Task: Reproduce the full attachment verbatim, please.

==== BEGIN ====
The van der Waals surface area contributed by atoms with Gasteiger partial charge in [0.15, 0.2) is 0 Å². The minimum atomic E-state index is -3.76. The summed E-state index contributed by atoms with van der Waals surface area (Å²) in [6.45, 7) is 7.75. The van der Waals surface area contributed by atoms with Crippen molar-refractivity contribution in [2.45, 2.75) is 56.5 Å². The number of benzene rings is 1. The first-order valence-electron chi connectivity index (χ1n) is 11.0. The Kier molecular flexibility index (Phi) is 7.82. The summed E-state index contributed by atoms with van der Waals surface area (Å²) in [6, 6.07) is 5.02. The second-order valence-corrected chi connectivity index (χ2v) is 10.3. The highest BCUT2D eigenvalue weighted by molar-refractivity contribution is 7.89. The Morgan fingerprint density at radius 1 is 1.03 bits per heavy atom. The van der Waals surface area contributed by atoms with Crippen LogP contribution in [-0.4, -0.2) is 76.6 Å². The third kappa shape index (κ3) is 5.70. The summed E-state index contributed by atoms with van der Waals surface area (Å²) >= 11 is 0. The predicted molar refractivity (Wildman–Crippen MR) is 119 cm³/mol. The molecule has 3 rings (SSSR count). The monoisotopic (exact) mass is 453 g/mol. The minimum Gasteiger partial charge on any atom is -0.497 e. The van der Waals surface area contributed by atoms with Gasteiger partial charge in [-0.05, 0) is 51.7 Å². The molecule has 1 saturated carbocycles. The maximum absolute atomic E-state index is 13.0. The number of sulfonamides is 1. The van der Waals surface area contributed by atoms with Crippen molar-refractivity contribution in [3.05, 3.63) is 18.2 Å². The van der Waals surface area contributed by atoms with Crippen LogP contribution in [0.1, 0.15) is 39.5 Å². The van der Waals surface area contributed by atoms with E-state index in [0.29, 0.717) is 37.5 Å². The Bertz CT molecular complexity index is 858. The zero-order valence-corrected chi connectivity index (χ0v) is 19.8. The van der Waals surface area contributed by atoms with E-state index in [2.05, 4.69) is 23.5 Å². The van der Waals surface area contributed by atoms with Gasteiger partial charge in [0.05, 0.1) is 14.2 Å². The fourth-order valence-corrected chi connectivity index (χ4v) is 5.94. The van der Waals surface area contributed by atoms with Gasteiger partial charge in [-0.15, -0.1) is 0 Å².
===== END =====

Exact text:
The van der Waals surface area contributed by atoms with Gasteiger partial charge in [0.15, 0.2) is 0 Å². The minimum atomic E-state index is -3.76. The summed E-state index contributed by atoms with van der Waals surface area (Å²) in [6.45, 7) is 7.75. The van der Waals surface area contributed by atoms with Crippen molar-refractivity contribution in [2.45, 2.75) is 56.5 Å². The number of benzene rings is 1. The first-order valence-electron chi connectivity index (χ1n) is 11.0. The Kier molecular flexibility index (Phi) is 7.82. The summed E-state index contributed by atoms with van der Waals surface area (Å²) in [6, 6.07) is 5.02. The second-order valence-corrected chi connectivity index (χ2v) is 10.3. The highest BCUT2D eigenvalue weighted by molar-refractivity contribution is 7.89. The Morgan fingerprint density at radius 1 is 1.03 bits per heavy atom. The van der Waals surface area contributed by atoms with Crippen LogP contribution in [-0.4, -0.2) is 76.6 Å². The third kappa shape index (κ3) is 5.70. The summed E-state index contributed by atoms with van der Waals surface area (Å²) >= 11 is 0. The predicted molar refractivity (Wildman–Crippen MR) is 119 cm³/mol. The molecule has 3 rings (SSSR count). The monoisotopic (exact) mass is 453 g/mol. The minimum Gasteiger partial charge on any atom is -0.497 e. The van der Waals surface area contributed by atoms with Gasteiger partial charge in [-0.05, 0) is 51.7 Å². The molecule has 1 saturated carbocycles. The maximum absolute atomic E-state index is 13.0. The number of sulfonamides is 1. The van der Waals surface area contributed by atoms with Crippen molar-refractivity contribution in [3.05, 3.63) is 18.2 Å². The van der Waals surface area contributed by atoms with Crippen LogP contribution in [0.1, 0.15) is 39.5 Å². The van der Waals surface area contributed by atoms with E-state index in [0.29, 0.717) is 37.5 Å². The Bertz CT molecular complexity index is 858. The zero-order valence-corrected chi connectivity index (χ0v) is 19.8. The van der Waals surface area contributed by atoms with E-state index in [2.05, 4.69) is 23.5 Å². The van der Waals surface area contributed by atoms with Gasteiger partial charge in [0.05, 0.1) is 14.2 Å². The fourth-order valence-corrected chi connectivity index (χ4v) is 5.94. The van der Waals surface area contributed by atoms with Gasteiger partial charge in [-0.15, -0.1) is 0 Å².